I flew in the face of conventional Penguin wisdom and asked for
suggestions on a free, reliable Linux firewall, antivirus system, and
antispyware app. Pretty much everyone told me I didn’t need antivirus
or antispyware. The caveat there, as member jeff pointed out, is that you’re vulnerable really only if you run as root. As we’ve discussed previously, Ubuntu doesn’t have a true root account, so that pretty much ticks two items off my list.
The firewall, on the other hand, is another story. It was news to me,
but apparently Linux uses iptables (remember, this is a n00b blogging)
for firewall-level defense. Members jmgarvin and apotheon have blogged and written TR articles on the subject.
Introduction to IPtables and Bash Scripting Part 1, Part 2, and Part 3
Linux 101: Configuring and managing iptables for better network security
Fortunately, member wilko
knew enough about Ubuntu to save me the laborious command-line
configuration of said iptables. “The iptables firewall is already
Ubuntu and Ubuntu doesn’t have any listening ports open by
You shouldn’t need to get into iptables configuration as such. If you
install Firestarter from the Ubuntu repositories you will have a
graphical interface that should make firewall configuration quick,
intuitive and easy.”
Given that clue, here’s how it went down. From the GNOME desktop, I clicked on the System menu and navigated to Administration | Add Applications. After I answered the password challenge, I did a search for firestarter.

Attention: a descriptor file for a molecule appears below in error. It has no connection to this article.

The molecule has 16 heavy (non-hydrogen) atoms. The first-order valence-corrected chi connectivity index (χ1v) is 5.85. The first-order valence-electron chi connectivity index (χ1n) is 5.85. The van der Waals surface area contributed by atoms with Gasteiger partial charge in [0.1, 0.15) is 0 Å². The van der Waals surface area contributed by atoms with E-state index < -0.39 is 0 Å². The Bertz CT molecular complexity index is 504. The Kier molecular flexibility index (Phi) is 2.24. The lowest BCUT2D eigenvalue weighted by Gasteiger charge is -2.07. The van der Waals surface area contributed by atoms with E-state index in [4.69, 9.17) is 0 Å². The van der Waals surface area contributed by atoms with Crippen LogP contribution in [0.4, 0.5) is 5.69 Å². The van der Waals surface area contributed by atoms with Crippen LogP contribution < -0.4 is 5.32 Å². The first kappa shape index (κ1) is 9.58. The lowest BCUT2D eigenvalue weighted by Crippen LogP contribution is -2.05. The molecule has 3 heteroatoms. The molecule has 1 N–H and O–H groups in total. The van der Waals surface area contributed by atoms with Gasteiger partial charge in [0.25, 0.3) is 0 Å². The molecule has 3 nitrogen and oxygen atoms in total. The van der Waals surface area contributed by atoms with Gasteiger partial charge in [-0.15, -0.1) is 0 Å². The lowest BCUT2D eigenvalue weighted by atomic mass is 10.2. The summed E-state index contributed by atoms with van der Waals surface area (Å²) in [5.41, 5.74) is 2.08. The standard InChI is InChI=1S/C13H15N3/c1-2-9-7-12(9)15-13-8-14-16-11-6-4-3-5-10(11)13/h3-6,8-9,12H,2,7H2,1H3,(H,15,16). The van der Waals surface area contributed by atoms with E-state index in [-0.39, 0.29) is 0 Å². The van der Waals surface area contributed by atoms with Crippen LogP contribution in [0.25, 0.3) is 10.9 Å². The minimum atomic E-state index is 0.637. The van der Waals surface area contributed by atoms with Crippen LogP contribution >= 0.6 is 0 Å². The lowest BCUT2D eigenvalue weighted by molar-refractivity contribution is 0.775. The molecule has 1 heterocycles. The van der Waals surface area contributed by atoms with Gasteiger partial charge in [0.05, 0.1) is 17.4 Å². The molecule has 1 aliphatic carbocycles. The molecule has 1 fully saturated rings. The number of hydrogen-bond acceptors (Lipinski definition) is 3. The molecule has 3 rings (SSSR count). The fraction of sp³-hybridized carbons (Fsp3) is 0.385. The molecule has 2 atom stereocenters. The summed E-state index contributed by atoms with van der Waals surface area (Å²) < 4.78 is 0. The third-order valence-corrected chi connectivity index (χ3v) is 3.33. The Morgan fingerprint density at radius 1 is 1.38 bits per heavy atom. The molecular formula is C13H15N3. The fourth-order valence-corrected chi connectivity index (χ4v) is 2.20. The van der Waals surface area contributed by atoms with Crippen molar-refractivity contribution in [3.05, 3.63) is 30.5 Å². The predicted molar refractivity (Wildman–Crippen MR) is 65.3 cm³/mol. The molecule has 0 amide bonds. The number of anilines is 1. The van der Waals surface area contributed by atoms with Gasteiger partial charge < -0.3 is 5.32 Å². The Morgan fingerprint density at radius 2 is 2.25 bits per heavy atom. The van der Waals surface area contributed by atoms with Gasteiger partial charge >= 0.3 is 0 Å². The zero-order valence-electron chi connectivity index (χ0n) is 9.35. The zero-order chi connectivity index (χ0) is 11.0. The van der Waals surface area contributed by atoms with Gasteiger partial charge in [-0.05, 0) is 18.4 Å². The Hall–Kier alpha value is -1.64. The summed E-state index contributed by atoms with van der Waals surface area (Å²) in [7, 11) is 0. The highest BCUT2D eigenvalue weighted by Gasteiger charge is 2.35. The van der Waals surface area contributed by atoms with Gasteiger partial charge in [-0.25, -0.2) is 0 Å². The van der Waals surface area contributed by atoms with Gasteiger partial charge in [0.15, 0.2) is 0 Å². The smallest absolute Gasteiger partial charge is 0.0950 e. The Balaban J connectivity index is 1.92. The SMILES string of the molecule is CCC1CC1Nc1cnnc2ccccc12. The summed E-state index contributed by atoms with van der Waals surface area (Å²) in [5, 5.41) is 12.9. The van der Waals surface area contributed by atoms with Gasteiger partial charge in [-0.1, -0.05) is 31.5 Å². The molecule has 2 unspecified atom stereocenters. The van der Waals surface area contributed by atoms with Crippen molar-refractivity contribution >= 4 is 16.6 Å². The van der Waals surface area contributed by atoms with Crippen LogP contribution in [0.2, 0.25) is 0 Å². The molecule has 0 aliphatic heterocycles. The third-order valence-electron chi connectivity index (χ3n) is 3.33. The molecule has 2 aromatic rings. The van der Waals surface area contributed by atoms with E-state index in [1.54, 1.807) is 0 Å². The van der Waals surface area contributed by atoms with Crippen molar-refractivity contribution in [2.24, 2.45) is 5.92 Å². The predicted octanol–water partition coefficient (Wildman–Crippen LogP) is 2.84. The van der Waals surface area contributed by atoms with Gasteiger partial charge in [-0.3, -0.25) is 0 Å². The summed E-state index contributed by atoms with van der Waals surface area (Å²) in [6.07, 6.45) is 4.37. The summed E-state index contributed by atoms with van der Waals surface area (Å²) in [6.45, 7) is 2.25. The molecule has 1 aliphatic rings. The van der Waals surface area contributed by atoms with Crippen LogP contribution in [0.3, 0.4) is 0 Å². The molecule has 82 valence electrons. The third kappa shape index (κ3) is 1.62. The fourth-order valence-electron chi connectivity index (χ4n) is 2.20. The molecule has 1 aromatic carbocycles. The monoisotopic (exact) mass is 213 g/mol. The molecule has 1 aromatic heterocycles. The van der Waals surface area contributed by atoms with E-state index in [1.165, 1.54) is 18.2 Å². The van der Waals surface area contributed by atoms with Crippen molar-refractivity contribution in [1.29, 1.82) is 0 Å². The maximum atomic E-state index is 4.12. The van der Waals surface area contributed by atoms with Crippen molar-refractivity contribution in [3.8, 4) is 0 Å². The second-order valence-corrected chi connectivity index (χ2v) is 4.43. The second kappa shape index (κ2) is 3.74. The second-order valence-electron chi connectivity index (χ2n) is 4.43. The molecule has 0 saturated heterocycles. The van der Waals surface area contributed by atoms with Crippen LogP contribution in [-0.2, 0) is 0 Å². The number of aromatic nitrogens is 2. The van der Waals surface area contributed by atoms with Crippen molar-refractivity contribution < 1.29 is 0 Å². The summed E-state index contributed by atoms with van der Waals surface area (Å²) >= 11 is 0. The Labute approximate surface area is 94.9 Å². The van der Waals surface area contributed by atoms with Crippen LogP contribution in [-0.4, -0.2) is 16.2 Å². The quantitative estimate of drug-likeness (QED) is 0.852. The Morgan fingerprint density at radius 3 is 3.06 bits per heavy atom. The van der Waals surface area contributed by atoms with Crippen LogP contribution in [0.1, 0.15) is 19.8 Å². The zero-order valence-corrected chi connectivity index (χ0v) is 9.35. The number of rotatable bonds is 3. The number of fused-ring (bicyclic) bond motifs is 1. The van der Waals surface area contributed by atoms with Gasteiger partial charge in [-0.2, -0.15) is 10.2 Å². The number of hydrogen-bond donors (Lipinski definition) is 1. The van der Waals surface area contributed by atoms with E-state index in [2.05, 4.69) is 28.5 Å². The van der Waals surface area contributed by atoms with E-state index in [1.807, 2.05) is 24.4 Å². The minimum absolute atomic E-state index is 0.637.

It returned Firestarter as a potential application, but when I clicked
it, it notified me that installing Firestarter was not an option unless
I installed the “universal repositories.” I OK’d that installation,
after which Firestarter was a viable option. After it finished
installing, Firestarter was available under the desktop Applications | System Tools menu.
I ran the app, and Firestarter detected my ethernet connection, and I used the default settings. Total setup time from reading wilko‘s post to having a firewall was about ten minutes. Very sweet.
Now, I’ve got to see about getting some wireless onto this contraption.
Any suggestions, since my hardware doesn’t include any wireless components at present?
Keep up with the Trivia Geek’s ongoing Wacky Linux Adventures with the wackylinux tag. If it doesn’t say wackylinux, it’s not really a wacky Linux adventure.